Deb Girard dispenses some sunscreen facts. Sun-warmed skin is one of life’s simple pleasures, but sun and skin don’t always get along. From sunburn to the dangers of skin cancer, sun exposure comes with real risks. Last year, the Melanoma Foundation of New England began championing sun safety by dispensing free sunscreen in public spaces […]
By Joe Bills
Jun 10 2016
Deb Girard dispenses some sunscreen facts.
Sun-warmed skin is one of life’s simple pleasures, but sun and skin don’t always get along. From sunburn to the dangers of skin cancer, sun exposure comes with real risks. Last year, the Melanoma Foundation of New England began championing sun safety by dispensing free sunscreen in public spaces around Boston; this year, the organization’s goal is to place 400 dispensers. Deb Girard, the Foundation’s executive director, offers some sun-safety advice.
Limit Your Exposure With sun, a little goes a long way. Avoid extended exposure between 10:00 a.m. and 2:00 p.m., when the sun is most intense. Remember: If your shadow is shorter than you are, the sun’s rays are at their strongest.
Dress for Success Girard recommends wearing protective clothing, including a hat with a brim and UV-protective sunglasses. Generally, dark colors offer better protection than light colors, but even covering up doesn’t necessarily provide full protection. If you can see light through a fabric, UV rays can get through, too.
Use Sunscreen Apply broad-spectrum sunscreen (protecting against both UVA and UVB rays) 30 minutes before going outside, and reapply every couple of hours. Even “waterproof” sunscreens can wash off when you sweat or swim and then towel off, so reapply often.
Be Generous When putting sunscreen on, pay attention to all other exposed areas: One ounce of sunscreen (enough to fill your palm or a shot glass) is recommended to cover the arms, legs, neck, and face of the average adult. After the Foundation’s sunscreen dispensers were installed in Boston last year, Girard and her staff observed that many parents failed to apply sunscreen to their kids’ faces and ears, or they put sunscreen on their children but not on themselves. “We realized that not everyone knows how to apply it,” Girard notes.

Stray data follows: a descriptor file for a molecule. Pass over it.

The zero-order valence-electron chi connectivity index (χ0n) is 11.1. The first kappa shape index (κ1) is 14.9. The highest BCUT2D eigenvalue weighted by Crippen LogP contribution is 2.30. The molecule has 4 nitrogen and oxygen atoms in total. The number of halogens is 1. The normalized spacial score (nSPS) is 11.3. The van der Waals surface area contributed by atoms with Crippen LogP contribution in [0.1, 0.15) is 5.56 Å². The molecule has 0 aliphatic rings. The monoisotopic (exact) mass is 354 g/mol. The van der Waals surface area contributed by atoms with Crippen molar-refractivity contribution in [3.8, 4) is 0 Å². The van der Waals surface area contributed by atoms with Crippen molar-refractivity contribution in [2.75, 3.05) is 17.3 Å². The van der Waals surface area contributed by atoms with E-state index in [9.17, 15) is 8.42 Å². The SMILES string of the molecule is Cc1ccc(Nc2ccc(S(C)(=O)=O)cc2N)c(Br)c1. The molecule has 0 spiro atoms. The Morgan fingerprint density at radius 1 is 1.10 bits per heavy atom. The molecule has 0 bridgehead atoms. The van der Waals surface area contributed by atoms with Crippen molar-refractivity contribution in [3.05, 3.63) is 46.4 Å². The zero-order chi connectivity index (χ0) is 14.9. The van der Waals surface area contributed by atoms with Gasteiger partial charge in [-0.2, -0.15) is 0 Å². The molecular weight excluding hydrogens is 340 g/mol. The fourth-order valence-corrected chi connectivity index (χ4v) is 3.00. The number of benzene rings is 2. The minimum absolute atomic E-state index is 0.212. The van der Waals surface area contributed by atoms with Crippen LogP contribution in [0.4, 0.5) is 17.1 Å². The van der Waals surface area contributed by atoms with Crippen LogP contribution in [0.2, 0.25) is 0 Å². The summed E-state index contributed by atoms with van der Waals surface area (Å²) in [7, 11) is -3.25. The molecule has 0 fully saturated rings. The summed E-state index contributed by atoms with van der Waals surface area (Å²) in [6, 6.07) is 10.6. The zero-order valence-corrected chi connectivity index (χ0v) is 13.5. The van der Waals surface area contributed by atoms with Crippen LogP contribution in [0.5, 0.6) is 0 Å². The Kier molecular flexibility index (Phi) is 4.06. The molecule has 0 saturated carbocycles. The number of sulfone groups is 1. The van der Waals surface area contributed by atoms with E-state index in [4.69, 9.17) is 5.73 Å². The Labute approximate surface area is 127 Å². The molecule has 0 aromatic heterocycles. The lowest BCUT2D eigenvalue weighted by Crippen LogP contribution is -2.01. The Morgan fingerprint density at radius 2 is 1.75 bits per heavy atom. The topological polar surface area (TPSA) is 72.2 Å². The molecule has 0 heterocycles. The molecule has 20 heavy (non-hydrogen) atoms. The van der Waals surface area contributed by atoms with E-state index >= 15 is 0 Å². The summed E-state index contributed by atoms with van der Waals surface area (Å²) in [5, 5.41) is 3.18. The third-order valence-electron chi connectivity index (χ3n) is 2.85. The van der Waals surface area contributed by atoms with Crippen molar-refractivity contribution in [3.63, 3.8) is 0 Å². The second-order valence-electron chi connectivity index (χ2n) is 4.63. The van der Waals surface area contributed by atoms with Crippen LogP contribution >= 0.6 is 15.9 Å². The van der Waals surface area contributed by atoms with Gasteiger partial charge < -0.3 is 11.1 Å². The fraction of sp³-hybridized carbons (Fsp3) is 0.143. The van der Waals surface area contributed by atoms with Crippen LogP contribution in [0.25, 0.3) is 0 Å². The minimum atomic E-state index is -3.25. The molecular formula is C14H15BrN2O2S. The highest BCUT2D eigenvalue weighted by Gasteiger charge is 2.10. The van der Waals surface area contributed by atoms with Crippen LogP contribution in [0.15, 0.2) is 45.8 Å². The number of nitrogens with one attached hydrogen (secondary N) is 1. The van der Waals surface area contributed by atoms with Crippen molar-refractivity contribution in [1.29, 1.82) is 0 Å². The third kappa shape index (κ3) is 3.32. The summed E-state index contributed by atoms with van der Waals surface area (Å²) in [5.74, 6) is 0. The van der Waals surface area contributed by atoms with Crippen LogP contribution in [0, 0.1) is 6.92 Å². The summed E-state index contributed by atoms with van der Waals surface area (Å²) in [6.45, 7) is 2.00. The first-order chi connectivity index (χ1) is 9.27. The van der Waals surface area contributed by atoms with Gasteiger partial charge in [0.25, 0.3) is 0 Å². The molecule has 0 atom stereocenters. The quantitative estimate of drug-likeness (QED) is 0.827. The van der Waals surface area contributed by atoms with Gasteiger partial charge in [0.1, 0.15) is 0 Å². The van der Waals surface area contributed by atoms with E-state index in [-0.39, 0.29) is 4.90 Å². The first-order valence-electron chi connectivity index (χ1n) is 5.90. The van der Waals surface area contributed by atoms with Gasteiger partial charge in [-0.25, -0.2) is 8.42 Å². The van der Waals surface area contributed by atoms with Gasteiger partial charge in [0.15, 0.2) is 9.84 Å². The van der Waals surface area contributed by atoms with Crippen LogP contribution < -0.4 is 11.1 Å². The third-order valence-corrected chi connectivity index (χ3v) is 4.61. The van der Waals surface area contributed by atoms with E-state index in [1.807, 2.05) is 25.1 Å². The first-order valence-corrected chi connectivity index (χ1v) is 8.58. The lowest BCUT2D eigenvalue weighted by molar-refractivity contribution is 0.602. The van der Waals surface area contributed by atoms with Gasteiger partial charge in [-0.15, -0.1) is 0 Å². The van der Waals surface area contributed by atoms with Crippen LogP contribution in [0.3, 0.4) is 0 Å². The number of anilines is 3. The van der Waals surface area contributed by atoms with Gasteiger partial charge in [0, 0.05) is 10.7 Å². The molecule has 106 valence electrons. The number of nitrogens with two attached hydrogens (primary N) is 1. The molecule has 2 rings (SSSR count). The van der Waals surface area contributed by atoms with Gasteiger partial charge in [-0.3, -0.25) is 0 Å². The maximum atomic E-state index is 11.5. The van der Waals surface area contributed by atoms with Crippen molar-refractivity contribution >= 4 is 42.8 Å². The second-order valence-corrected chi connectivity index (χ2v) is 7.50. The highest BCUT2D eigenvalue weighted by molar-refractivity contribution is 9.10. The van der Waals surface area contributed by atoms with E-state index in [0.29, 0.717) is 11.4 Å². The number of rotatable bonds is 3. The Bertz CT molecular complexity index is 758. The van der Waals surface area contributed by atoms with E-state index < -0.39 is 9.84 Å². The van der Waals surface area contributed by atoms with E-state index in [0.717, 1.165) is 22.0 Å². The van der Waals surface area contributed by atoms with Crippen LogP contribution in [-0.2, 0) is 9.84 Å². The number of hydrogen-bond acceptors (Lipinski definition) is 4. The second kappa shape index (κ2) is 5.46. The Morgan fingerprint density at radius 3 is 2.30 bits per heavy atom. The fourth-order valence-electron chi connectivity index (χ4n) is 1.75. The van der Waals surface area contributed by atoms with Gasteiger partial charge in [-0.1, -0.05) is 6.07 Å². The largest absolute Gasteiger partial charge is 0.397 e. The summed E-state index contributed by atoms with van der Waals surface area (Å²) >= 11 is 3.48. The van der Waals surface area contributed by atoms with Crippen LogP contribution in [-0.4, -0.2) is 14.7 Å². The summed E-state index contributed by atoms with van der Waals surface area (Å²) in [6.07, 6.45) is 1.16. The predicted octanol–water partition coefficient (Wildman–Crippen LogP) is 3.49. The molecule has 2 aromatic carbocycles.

For its public dispensers, the Foundation chose an organic sunscreen. “There are no reliable data supporting the idea that chemical sunscreens are dangerous or poisonous,” Girard says, “but a lot of people feel strongly about chemicals. By offering an organic sunscreen we could keep the focus on the importance of sun protection, without getting sidetracked into a debate on active ingredients.”
Know Your SPF SPF (sun protection factor) is the level of protection a sunscreen provides against UVB rays, the main cause of sunburn. An SPF 30 sunscreen lowers a 30-minute sun exposure to the equivalent of one minute of unprotected exposure. The higher the number, the more the protection. SPF 50 sunscreens filter out approximately 98 percent of UVB rays. The higher you go, the smaller the difference becomes. Always use sunscreens with an SPF of 30 or higher.
Don’t Tan Using a tanning bed for 20 minutes is equivalent to spending as much as three hours at the beach without sun protection. “Tanned skin is damaged skin,” Girard says. “Anytime the color of your skin changes, you’ve caused a mutation. Tanning beds are even more dangerous than the sun. No one goes into a tanning bed with sunscreen on.”
Eat Your Vitamin DSun exposure does prompt your body to create healthy vitamin D, but Girard recommends getting most of your vitamin D from supplements or foods such as orange juice, milk, and fish. Ten minutes of unprotected sun two or three times a week is enough to help your skin make vitamin D. Getting more sun won’t increase your vitamin D level, but it will increase your risk of skin cancer.
Get Serious More than five million skin cancers are diagnosed each year. The incidence of melanoma, the deadliest form of skin cancer, is rising faster than that of any other cancer. “It’s a serious problem, an epidemic, really,” Girard says. “We haven’t taken it seriously enough, and that has to change.” Melanoma is the second-most-common cancer among young men and women between the ages of 15 and 29. “Most melanomas can be treated if caught early, but there’s still no cure,” Girard cautions. “The best treatment is not to get it at all.”
Melanoma Foundation of New England, Concord, Mass.: mfne.org